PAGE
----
Gas Prices Up Because of LEGAL Speculation; Not Manipulation, Consumer Advocate Says
The average price for a gallon of regular unleaded gasoline stands at $3.86 -- more than 30 cents higher than just one month ago, according to AAA's fuel gauge report.
In an effort to combat rising prices, and presumably sway public opinion, President Obama last Thursday tasked the Justice Department with investigating the oil markets for evidence of fraud and manipulation that could artificially push up the price of gas, including the role of speculators.
Just a week before Obama's announcement of the new task force, Goldman Sachs released a note to clients that put a number on the impact speculators were having on the price of crude oil. The report indicated that, at the time, the speculation premium was $27 per barrel of crude oil, which hit $113.46 during early trading that same day.
That translates into 70 cents per gallon at the pump, according to Tyson Slocum, director of Public Citizen's Energy Program and a longtime consumer advocate for better regulation of the oil markets.
Slocum applauds the President's effort to "root out any cases of fraud or manipulation," but says the bigger problem right now is not the illegal activity in energy markets, but the LEGAL activity. "I'm not sure that this task force is going to uncover the kind of widespread fraud or manipulation that would be accounting for the big price increases that Americans have been facing in energy prices," he tells Aaron in the accompanying clip. "The problem is that most of that 'excessive' speculation is perfectly legal."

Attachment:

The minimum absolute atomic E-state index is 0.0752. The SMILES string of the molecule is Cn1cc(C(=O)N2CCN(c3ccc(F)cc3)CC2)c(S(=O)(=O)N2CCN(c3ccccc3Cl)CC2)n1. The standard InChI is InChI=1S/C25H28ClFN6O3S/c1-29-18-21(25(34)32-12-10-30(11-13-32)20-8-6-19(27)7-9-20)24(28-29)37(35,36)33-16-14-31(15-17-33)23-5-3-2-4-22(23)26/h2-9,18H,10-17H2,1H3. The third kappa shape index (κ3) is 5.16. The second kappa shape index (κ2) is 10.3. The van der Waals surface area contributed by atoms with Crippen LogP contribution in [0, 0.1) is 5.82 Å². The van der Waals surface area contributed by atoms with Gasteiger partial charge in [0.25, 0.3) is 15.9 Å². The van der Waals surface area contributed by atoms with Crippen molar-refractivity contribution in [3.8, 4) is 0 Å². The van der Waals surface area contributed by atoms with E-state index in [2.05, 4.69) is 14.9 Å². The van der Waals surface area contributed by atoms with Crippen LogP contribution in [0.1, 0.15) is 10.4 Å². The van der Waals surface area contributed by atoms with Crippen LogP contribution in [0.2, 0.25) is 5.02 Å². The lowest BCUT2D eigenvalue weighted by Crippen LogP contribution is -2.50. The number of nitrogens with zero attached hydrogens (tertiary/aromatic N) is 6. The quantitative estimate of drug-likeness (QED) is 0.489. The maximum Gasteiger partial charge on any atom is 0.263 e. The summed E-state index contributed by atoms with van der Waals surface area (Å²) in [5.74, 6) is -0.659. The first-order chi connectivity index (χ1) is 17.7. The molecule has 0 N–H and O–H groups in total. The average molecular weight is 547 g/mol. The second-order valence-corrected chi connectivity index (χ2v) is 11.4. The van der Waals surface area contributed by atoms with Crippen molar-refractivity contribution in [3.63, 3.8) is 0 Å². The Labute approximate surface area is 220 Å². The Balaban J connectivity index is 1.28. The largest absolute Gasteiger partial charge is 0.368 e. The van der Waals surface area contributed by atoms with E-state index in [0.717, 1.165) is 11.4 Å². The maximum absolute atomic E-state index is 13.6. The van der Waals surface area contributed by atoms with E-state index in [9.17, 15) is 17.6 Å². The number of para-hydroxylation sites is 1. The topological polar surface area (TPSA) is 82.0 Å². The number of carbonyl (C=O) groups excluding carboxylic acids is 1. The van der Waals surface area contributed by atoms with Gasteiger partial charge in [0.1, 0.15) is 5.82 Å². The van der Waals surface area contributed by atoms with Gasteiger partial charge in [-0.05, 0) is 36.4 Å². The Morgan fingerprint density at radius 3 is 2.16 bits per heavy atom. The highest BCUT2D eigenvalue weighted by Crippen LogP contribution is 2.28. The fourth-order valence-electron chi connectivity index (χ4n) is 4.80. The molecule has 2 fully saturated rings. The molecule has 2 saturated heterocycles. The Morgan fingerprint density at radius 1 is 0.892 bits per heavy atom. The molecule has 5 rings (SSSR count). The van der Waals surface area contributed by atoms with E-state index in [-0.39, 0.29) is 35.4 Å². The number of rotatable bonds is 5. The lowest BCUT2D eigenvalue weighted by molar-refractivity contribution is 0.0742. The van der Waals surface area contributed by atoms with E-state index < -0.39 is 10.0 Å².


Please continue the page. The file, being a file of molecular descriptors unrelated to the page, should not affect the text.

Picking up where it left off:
Slocum says two things need to be done in order to make the existing and legal laws work better for consumers:
#1 Set Position Limits
"A position limit would restrict the size of position or contract that any given trader like Goldman Sachs can own or control in the market," he says. "[Today] an individual trader can control up to 40, or 50 or 60 percent of all of the outstanding contracts…. So, if you set a limit of like 10 or 15 percent, that means you can't control more than 10 or 15 percent of the market —- it's kind of an anti-trust authority."
#2 Regulate All Trades, Make Trades Transparent
"Right now a lot of the activity driving prices is occurring in trading venues that are not firmly regulated by the federal government," says Slocum. "In Public Citizen's opinion, anytime you've got a lot of economic activity outside of the watchful eye of the government and law enforcement you are going to have an encouragement for maleficent behavior, for anti-competitive behavior and possibly for manipulation strategies."
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